2. Horizon Zero Dawn
For me, this was once of PS4’s best surprises. It’s just utterly brilliant. Guerilla put together a game with so much heart and imagination that I didn’t want it to end.
It was thrilling to explore a world with such a unique take on the post-apocalyptic theme, and taking down giant robot dinosaurs really allowed me to get creative as a player. I cannot wait to continue the story of Aloy in what, I hope, is many more games to come.
3. Marvel’s Spider-Man
I grew up watching the reruns of the 1967 Spider-Man cartoon after school, but I can’t say that I was a huge fan of the web crawler. I started reading the comics when Todd McFarlane started his Amazing Spider-Man run. Insomniac’s vision of Spidey was everything I never even knew I wanted from a superhero game, and more.
From the traversal to the combat, the game just felt right. Add to that the fantastic writing and performances and you pretty much have one of the best damn superhero games I have ever played.
Scott Rohde, SVP of Product Development, Worldwide Studios America
1. Infamous Second Son
I’ve always loved this series, but as an early PS4 title, this game really opened my eyes to the power of the machine.
Second Son has some of the best lighting and visual effects I’ve ever seen, coupled with a first-of-its-kind Photo Mode built to make great use of PS4’s new Share button. Photo Mode has basically become a default feature in most big games these days, so kudos to the team at Sucker Punch for trailblazing!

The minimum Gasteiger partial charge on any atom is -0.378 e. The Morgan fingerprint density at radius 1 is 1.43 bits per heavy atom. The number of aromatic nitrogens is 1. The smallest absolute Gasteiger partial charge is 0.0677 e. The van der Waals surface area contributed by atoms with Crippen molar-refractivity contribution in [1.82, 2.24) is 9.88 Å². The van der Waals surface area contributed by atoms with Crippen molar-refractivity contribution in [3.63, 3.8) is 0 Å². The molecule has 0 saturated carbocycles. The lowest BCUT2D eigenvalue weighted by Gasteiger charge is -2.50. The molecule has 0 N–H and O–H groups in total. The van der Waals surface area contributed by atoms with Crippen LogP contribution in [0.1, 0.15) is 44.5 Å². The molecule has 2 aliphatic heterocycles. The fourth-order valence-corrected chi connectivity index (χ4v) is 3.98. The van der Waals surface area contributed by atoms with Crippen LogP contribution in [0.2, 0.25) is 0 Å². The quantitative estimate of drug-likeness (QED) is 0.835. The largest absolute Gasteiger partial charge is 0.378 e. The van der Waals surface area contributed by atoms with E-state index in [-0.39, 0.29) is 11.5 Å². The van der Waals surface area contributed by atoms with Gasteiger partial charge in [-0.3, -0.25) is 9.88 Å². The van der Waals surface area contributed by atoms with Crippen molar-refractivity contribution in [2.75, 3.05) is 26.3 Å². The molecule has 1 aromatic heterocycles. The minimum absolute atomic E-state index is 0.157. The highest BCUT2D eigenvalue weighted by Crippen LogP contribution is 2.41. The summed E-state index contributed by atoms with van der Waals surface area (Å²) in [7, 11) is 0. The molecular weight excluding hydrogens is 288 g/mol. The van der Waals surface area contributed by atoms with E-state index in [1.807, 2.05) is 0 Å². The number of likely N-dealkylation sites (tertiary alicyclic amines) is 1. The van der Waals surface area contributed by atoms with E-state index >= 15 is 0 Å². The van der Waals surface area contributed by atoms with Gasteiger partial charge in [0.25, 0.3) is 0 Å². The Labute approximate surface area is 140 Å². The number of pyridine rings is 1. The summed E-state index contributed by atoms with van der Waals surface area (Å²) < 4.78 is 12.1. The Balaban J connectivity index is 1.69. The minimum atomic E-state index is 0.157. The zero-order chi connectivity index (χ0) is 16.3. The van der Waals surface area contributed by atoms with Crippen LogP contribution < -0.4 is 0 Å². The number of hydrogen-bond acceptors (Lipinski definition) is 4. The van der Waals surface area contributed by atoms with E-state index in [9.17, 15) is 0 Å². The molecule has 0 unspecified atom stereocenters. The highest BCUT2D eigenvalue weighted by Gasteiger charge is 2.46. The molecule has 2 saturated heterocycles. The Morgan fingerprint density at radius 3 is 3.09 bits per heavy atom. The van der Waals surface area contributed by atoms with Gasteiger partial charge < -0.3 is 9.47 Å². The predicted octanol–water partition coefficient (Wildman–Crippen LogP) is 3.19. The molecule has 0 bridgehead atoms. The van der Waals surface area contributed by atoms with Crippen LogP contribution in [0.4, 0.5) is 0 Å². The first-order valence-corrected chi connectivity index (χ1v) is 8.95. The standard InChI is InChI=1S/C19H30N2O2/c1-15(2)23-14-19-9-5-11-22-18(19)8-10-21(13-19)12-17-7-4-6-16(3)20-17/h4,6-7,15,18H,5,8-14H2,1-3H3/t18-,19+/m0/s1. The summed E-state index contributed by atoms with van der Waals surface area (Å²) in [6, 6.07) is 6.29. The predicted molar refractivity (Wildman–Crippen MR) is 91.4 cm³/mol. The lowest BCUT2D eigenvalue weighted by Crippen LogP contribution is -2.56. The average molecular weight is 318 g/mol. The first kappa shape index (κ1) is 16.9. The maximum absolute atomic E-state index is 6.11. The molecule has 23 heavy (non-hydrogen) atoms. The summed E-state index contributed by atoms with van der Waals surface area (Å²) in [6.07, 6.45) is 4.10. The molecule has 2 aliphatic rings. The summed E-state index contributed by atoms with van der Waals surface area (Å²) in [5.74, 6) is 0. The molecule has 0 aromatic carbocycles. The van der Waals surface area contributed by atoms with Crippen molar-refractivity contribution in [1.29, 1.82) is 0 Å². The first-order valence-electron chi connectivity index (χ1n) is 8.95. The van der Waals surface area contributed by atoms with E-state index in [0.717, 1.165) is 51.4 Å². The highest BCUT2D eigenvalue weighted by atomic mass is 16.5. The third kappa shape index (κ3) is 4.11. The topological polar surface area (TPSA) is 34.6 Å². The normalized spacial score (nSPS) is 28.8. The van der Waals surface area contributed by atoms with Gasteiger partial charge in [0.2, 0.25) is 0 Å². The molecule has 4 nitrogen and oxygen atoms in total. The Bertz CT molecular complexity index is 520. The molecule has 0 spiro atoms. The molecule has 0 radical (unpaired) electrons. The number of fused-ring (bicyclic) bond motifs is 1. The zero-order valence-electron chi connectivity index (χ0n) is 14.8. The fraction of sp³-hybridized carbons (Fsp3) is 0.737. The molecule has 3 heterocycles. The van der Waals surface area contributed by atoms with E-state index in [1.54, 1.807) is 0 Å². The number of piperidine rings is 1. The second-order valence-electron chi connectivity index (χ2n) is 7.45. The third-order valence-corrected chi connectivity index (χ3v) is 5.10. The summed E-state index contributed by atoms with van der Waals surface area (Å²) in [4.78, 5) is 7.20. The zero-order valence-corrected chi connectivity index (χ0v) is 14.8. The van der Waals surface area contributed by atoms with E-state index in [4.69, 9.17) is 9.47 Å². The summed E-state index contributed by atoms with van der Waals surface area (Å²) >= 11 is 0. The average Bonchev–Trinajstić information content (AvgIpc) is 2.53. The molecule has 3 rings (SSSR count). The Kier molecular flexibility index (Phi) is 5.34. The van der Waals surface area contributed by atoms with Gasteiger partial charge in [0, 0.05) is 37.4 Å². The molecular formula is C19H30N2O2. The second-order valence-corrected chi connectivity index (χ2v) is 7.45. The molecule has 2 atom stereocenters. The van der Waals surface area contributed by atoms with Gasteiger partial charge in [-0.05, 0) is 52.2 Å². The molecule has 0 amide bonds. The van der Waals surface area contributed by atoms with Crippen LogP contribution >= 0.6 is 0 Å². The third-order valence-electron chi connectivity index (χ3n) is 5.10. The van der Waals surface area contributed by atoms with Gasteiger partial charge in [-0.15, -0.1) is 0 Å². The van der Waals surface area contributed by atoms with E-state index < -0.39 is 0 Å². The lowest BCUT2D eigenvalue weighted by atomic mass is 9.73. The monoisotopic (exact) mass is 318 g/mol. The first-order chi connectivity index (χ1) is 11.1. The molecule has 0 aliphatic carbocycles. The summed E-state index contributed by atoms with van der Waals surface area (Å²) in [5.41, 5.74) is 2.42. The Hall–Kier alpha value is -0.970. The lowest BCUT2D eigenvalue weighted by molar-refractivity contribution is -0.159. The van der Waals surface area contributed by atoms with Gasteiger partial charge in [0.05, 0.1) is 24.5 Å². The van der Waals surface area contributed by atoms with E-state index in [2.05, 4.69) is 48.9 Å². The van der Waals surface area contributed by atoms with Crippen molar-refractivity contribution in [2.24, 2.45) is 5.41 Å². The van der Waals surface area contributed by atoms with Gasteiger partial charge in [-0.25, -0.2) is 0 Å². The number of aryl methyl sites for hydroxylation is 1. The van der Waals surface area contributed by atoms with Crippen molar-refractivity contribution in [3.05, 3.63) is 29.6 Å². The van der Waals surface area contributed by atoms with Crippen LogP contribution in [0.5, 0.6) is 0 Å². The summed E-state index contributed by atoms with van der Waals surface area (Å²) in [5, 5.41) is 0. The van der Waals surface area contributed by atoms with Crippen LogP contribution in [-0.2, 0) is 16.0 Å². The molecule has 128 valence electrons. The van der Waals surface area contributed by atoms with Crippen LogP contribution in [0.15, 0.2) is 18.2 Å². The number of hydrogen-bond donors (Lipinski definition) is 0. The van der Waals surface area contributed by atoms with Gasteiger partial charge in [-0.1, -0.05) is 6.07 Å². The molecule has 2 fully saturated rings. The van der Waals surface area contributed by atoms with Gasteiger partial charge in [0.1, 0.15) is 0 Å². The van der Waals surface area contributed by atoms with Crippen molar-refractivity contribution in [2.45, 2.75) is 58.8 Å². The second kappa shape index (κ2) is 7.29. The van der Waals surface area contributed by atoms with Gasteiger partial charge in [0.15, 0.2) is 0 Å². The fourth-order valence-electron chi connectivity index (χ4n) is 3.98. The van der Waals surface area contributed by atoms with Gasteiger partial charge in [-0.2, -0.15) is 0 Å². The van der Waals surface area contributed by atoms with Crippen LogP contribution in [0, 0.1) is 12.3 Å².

2. Uncharted 4: A Thief’s End
Probably my favorite action series of all time. Since I was a kid, I’ve been a sucker for a good treasure hunt, and Naughty Dog never disappoints.
U4 really blurred my personal lines between action movies and interactive games in a way I never thought possible. The cast is one of the best ensembles ever in a game, and they all work together with amazing cohesion to help tell an amazing tale. This is my go-to game when a new gamer is looking for an epic storytelling experience. Gets ’em every time.
3. God of War
This game and the team at Santa Monica Studio hold a very special place in my heart. Much like the plot of the game, the development of this masterpiece was a long and perilous journey, filled with bold risks and amazing triumphs.
In film, I’ve always been drawn to coming-of-age stories, so to experience the bond between Kratos and Atreus in such a unique and impactful way makes this game extraordinary to me.
Shawn Layden, Chairman of Worldwide Studios
1. Astro Bot Rescue Mission
I’m so pleased and proud for Japan Studio and Team Asobi for the creation of the best platformer in VR, perhaps the best new platformer in years.
The unabashed fun and delightful gameplay is surrounded in a world that comes alive with characters and bosses you simply cannot resist falling for. It reminded me of some of classic platformers going back to an early fave of mine, Jumping Flash!. And it sits well alongside the likes of Crash, Spyro, Jak and Ratchet. Welcome, Astro Bot.
2. Horizon Zero Dawn